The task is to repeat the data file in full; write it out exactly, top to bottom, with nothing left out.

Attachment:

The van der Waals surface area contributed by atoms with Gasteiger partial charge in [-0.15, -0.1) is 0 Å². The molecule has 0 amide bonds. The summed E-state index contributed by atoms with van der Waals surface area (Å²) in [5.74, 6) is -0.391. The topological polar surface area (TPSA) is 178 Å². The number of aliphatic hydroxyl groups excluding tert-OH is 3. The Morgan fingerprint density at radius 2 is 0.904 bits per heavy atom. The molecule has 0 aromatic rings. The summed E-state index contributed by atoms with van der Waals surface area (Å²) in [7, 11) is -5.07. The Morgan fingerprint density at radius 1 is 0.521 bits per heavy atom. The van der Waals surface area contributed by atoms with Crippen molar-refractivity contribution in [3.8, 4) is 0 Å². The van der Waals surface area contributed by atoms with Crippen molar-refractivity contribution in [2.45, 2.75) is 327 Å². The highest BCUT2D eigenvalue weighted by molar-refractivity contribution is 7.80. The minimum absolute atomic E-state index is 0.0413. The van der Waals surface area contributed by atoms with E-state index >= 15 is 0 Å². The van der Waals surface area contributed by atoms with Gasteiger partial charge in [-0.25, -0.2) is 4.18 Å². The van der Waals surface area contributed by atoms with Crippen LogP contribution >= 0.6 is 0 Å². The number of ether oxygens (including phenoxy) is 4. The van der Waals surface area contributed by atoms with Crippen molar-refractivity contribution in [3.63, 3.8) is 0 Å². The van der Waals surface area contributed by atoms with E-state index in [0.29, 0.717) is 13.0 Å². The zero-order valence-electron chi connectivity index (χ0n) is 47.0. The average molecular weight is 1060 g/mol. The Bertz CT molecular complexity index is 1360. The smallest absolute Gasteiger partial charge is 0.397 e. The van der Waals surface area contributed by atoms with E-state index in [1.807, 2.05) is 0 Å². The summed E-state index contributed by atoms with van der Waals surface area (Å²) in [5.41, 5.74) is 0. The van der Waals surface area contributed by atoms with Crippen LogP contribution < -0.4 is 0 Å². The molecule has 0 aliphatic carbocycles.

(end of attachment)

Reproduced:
The van der Waals surface area contributed by atoms with Gasteiger partial charge in [-0.15, -0.1) is 0 Å². The molecule has 0 amide bonds. The summed E-state index contributed by atoms with van der Waals surface area (Å²) in [5.74, 6) is -0.391. The topological polar surface area (TPSA) is 178 Å². The number of aliphatic hydroxyl groups excluding tert-OH is 3. The Morgan fingerprint density at radius 2 is 0.904 bits per heavy atom. The molecule has 0 aromatic rings. The summed E-state index contributed by atoms with van der Waals surface area (Å²) in [7, 11) is -5.07. The Morgan fingerprint density at radius 1 is 0.521 bits per heavy atom. The van der Waals surface area contributed by atoms with Crippen molar-refractivity contribution in [3.8, 4) is 0 Å². The van der Waals surface area contributed by atoms with Crippen molar-refractivity contribution in [2.45, 2.75) is 327 Å². The highest BCUT2D eigenvalue weighted by molar-refractivity contribution is 7.80. The minimum absolute atomic E-state index is 0.0413. The van der Waals surface area contributed by atoms with E-state index >= 15 is 0 Å². The van der Waals surface area contributed by atoms with Gasteiger partial charge in [-0.25, -0.2) is 4.18 Å². The van der Waals surface area contributed by atoms with Crippen LogP contribution >= 0.6 is 0 Å². The number of ether oxygens (including phenoxy) is 4. The van der Waals surface area contributed by atoms with Crippen molar-refractivity contribution in [3.63, 3.8) is 0 Å². The van der Waals surface area contributed by atoms with E-state index in [0.29, 0.717) is 13.0 Å². The zero-order valence-electron chi connectivity index (χ0n) is 47.0. The average molecular weight is 1060 g/mol. The Bertz CT molecular complexity index is 1360. The smallest absolute Gasteiger partial charge is 0.397 e. The van der Waals surface area contributed by atoms with E-state index in [1.807, 2.05) is 0 Å². The summed E-state index contributed by atoms with van der Waals surface area (Å²) in [5.41, 5.74) is 0. The van der Waals surface area contributed by atoms with Crippen LogP contribution < -0.4 is 0 Å². The molecule has 0 aliphatic carbocycles.